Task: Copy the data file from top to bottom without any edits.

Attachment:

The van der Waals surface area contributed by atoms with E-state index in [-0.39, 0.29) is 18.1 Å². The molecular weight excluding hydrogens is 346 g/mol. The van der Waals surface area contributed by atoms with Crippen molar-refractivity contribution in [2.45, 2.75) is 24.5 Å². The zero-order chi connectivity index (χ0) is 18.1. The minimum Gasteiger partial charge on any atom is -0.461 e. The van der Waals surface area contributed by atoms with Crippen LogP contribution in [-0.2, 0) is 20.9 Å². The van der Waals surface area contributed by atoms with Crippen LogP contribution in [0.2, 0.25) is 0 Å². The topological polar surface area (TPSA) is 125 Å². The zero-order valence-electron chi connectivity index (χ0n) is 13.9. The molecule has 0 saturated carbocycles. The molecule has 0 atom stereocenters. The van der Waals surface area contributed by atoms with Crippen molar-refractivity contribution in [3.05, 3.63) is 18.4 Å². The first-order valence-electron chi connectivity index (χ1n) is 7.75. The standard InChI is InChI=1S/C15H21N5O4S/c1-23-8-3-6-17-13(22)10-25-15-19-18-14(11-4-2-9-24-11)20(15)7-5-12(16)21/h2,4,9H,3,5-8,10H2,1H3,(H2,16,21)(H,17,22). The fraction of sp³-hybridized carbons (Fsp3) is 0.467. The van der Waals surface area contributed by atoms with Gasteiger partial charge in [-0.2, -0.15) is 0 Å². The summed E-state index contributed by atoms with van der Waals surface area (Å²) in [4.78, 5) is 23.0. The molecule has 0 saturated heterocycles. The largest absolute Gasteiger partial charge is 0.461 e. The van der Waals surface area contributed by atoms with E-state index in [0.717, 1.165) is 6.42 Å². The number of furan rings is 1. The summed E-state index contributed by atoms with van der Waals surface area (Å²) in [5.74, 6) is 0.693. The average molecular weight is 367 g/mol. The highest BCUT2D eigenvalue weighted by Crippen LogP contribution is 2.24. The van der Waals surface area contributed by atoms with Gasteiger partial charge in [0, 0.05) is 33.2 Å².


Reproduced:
The van der Waals surface area contributed by atoms with E-state index in [-0.39, 0.29) is 18.1 Å². The molecular weight excluding hydrogens is 346 g/mol. The van der Waals surface area contributed by atoms with Crippen molar-refractivity contribution in [2.45, 2.75) is 24.5 Å². The zero-order chi connectivity index (χ0) is 18.1. The minimum Gasteiger partial charge on any atom is -0.461 e. The van der Waals surface area contributed by atoms with Crippen LogP contribution in [-0.2, 0) is 20.9 Å². The van der Waals surface area contributed by atoms with Crippen LogP contribution in [0.2, 0.25) is 0 Å². The topological polar surface area (TPSA) is 125 Å². The zero-order valence-electron chi connectivity index (χ0n) is 13.9. The molecule has 0 saturated carbocycles. The molecule has 0 atom stereocenters. The van der Waals surface area contributed by atoms with Crippen molar-refractivity contribution in [3.05, 3.63) is 18.4 Å². The first-order valence-electron chi connectivity index (χ1n) is 7.75. The standard InChI is InChI=1S/C15H21N5O4S/c1-23-8-3-6-17-13(22)10-25-15-19-18-14(11-4-2-9-24-11)20(15)7-5-12(16)21/h2,4,9H,3,5-8,10H2,1H3,(H2,16,21)(H,17,22). The fraction of sp³-hybridized carbons (Fsp3) is 0.467. The van der Waals surface area contributed by atoms with Gasteiger partial charge in [-0.2, -0.15) is 0 Å². The summed E-state index contributed by atoms with van der Waals surface area (Å²) in [4.78, 5) is 23.0. The molecule has 0 saturated heterocycles. The largest absolute Gasteiger partial charge is 0.461 e. The van der Waals surface area contributed by atoms with E-state index in [0.717, 1.165) is 6.42 Å². The number of furan rings is 1. The summed E-state index contributed by atoms with van der Waals surface area (Å²) in [5.74, 6) is 0.693. The average molecular weight is 367 g/mol. The highest BCUT2D eigenvalue weighted by Crippen LogP contribution is 2.24. The van der Waals surface area contributed by atoms with Gasteiger partial charge in [0, 0.05) is 33.2 Å².